Walmart’s technology incubator, Store No 8, has announced that it has purchased VR startup Spatialand. The acquisition is part of the retail giant’s strategy to bring VR experiences to its stores.
Spatialand is a software platform that helps developers create virtual experiences. The company will now design and build products for Walmart’s stores and website.
In a blog post on its website, Store No 8 said that its principal Katie Finnegan will serve as Spatialand’s interim chief executive, while founders Kim Cooper and Jeremy Welt will take on consultant and senior roles respectively.
The post went on to say:
“The team will continue the work we began together last summer at Innov8. This experience transported users to a campsite in Yosemite National Park, where outdoor products such as tents were available to utilize in the same way as when camping, entering the space and judging its size and ease of set-up to ensure it is the best product for the customer’s needs. And while it’s too early to share more about what the team will be working on next, we’re excited to get to work and share more in the future.”
Finnegan did not give away any specifics of what it will aiming to create for Walmart, but she did say that there is no immediate rush. She predicted that announcements may not be made for 12 – 18 months.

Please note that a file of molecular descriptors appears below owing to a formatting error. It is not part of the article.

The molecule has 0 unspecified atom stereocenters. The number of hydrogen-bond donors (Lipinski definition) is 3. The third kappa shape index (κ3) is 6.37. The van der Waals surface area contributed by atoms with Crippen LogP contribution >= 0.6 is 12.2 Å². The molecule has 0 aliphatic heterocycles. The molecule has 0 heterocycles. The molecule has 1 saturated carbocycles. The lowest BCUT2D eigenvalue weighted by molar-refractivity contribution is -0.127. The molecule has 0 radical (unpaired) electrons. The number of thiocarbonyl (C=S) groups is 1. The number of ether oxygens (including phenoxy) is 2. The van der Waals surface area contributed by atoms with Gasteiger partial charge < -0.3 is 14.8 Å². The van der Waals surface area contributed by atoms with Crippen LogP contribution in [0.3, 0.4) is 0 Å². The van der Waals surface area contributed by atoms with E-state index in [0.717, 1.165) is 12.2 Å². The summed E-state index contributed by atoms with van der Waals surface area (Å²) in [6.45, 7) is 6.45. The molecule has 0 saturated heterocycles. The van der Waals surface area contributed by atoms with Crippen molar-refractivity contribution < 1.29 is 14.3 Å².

Interestingly, she has also made comments that the group is focusing on retail experiences that may not hit the mainstream for five to 10 years. This could explain the focus on VR while the majority of retailers are instead looking to AR to provide innovative retail experiences for shoppers.
Other projects currently being incubated by Store No 8 are a personal hopping service run by Rent the Runway, and an attempt to create a cashier-less store like the one recently debuted by Amazon.
The company said:
“VR” is an industry buzzword right now. And the majority of the technology that has been created in this space has been focused on the development of hardware and content for spaces such as gaming and entertainment, ignoring the range of possibilities available in retail. At our core, we are merchandisers and storytellers which drives us to believe that virtual reality has the potential to reinvent the consumer experience—with an experience we call contextual commerce.”
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